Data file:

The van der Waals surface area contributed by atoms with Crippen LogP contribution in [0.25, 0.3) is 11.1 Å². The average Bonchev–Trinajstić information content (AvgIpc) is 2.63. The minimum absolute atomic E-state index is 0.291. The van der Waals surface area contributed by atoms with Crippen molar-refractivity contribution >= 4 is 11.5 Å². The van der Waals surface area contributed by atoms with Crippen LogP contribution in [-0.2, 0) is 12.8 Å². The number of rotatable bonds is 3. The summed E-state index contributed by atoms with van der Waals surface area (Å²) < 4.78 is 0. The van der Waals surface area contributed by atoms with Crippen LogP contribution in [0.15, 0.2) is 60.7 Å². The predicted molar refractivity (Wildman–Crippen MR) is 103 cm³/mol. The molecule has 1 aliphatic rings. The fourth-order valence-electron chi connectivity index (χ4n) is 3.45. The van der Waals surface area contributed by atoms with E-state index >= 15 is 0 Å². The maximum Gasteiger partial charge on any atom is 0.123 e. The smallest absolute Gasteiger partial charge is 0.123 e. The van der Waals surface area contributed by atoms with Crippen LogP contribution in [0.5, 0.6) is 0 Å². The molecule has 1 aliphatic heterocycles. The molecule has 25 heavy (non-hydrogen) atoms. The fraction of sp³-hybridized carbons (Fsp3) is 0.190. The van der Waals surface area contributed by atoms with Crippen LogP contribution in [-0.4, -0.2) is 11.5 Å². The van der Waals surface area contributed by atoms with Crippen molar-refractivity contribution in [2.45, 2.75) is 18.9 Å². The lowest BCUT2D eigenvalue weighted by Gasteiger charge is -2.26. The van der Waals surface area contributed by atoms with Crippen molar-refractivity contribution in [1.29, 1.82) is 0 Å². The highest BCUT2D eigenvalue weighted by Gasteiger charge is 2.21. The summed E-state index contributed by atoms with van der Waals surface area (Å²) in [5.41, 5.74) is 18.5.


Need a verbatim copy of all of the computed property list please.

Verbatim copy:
The van der Waals surface area contributed by atoms with Crippen LogP contribution in [0.25, 0.3) is 11.1 Å². The average Bonchev–Trinajstić information content (AvgIpc) is 2.63. The minimum absolute atomic E-state index is 0.291. The van der Waals surface area contributed by atoms with Crippen molar-refractivity contribution >= 4 is 11.5 Å². The van der Waals surface area contributed by atoms with Crippen LogP contribution in [-0.2, 0) is 12.8 Å². The number of rotatable bonds is 3. The summed E-state index contributed by atoms with van der Waals surface area (Å²) < 4.78 is 0. The van der Waals surface area contributed by atoms with Crippen LogP contribution in [0.15, 0.2) is 60.7 Å². The predicted molar refractivity (Wildman–Crippen MR) is 103 cm³/mol. The molecule has 1 aliphatic rings. The fourth-order valence-electron chi connectivity index (χ4n) is 3.45. The van der Waals surface area contributed by atoms with E-state index >= 15 is 0 Å². The maximum Gasteiger partial charge on any atom is 0.123 e. The smallest absolute Gasteiger partial charge is 0.123 e. The van der Waals surface area contributed by atoms with Crippen LogP contribution in [0.5, 0.6) is 0 Å². The molecule has 1 aliphatic heterocycles. The molecule has 25 heavy (non-hydrogen) atoms. The fraction of sp³-hybridized carbons (Fsp3) is 0.190. The van der Waals surface area contributed by atoms with Crippen LogP contribution in [-0.4, -0.2) is 11.5 Å². The van der Waals surface area contributed by atoms with Crippen molar-refractivity contribution in [2.45, 2.75) is 18.9 Å². The lowest BCUT2D eigenvalue weighted by Gasteiger charge is -2.26. The van der Waals surface area contributed by atoms with Crippen molar-refractivity contribution in [1.29, 1.82) is 0 Å². The highest BCUT2D eigenvalue weighted by Gasteiger charge is 2.21. The summed E-state index contributed by atoms with van der Waals surface area (Å²) in [5.41, 5.74) is 18.5.